- Series: Chicago Architecture
- Paperback: 480 pages
- Publisher: Prestel Pub (April 1, 2000)
- Language: English
- ISBN-10: 3791323458
- ISBN-13: 978-3791323459
- Product Dimensions: 9 x 1.2 x 11.8 inches
- Shipping Weight: 5.3 pounds (View shipping rates and policies)
- Average Customer Review: 2 customer reviews
- Amazon Best Sellers Rank: #3,743,203 in Books (See Top 100 in Books)
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Chicago Architecture and Design 1923-1993: Reconfiguration of an American Metropolis Paperback – April 1, 2000
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From the Publisher
Named the Most Distinguished catalogue of 1993 by the Society of Architectural Historians.
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The first version of the other book, by Jay Pridmore and George A. Larson, was also published in 1993, and covered Chicago's architectural tradition from its beginnings in the 19th century to the year of publication. It was revised in 2005.
The present book, edited by John Zukowsky, is a compendium of essays on Chicago's architecture from the post-ordinance building boom of the '20s, just before the Depression, through the time of the major 1993 exhibition at the Art Institute of Chicago for which this book is the companion volume. The Art Institute had had a very successful prior exhibition, "Chicago Architecture, 1827 - 1922: Birth of a Metropolis," and wanted a sequel whose time bracket ended at the 100th anniversary of the 1893 Columbian Exposition in Chicago. The sequel exhibition was planned by a team of Chicago architects, prominent historians and others involved in the Chicago architecture community and, with significant grants from the National Endowment for the Arts and the National Endowment for the Humanities and various other funders, was mounted and ran from June 12 to August 29, 1993.
This volume is a key one for any student of 20th century architecture in general and Chicago architecture in particular. It talks about the buildings of the Art Deco period, the long hiatus in skyscraper building in the Depression and what went on instead of such construction, and it describes how the emigration of artists and architects from Europe before and during World War II was to affect style and structure in the post-War period. The central figure of post-War Chicago architecture (and ultimately, world architecture) was, of course, Ludwig Mies van der Rohe, an emigre whose influence on building and on two generations of architects is immeasurable. The book places major importance on the Miesian style and its derivatives and puts in context how it followed on and partook of Chicago's business/commerce-driven skyscraper culture of the late 19th and early 20th century. It also shows how and why many architects reacted to the Miesian milieu and where they took architecture in Chicago and world-wide after Mies's death in 1969.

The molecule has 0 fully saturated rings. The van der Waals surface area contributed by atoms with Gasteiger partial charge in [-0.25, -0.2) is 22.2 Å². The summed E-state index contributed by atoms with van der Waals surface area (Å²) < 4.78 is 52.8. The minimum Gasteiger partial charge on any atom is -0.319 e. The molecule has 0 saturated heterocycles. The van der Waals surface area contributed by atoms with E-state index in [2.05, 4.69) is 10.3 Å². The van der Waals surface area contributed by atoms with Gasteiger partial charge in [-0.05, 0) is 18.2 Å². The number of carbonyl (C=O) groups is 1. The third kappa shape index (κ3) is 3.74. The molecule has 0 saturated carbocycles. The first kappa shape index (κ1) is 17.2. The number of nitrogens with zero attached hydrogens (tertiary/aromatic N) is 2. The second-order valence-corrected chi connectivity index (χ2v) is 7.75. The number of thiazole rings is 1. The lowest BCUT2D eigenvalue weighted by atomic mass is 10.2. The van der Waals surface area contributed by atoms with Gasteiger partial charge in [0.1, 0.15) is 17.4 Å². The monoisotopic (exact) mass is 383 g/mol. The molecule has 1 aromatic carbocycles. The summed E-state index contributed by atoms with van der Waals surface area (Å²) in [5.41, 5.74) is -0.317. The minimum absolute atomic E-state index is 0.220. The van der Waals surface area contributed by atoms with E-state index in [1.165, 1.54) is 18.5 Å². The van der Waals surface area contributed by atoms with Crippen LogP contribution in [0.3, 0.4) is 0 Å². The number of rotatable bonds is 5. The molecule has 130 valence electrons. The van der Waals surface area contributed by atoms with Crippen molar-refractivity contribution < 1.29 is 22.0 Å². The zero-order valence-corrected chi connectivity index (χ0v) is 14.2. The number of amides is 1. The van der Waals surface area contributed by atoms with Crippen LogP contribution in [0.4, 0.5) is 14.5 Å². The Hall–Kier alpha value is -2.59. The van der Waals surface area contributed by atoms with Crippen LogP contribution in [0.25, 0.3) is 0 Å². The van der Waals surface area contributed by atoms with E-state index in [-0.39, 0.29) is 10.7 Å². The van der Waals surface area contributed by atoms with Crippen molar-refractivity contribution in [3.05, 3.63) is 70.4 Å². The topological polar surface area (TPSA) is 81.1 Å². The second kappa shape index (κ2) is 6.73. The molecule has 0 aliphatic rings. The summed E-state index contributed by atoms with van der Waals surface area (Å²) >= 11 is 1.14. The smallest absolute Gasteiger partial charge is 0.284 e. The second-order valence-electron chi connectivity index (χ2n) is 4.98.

The book is not limited to architecture, as the title implies, though the bulk of the book is so concerned. Two essays, one by Pauline Saliga, the other by Victor Margolin, ably address the developments and changes in design and graphics in the period.
A most engrossing section, done by architect Stanley Tigerman, "Chicago Architects: Genealogy and Exegesis," is a time-lined family tree of Chicago architects and architectural firms and how they were or are associated. You have to study it carefully to follow it, but the study is worth it and the connections are remarkable.
The essays are by turn historical, evaluative, and reflective and are well written and very well illustrated, with inter-textual figures both of plans and buildings and with multiple color plates, along with some dramatic aerial photos of the city and two of the most elegant photos of railroad locomotives you will ever see. Though written by specialists in the field, the book is addressed to the casual interested reader as well as to knowledgeable architecture fans and practitioners.
If architecture is your passion, or even if it's just a strong interest, this book is one that you need in your personal library. If you don't live in Chicago or haven't been to Chicago, you still need it. Read it. Then come to Chicago and take some tours.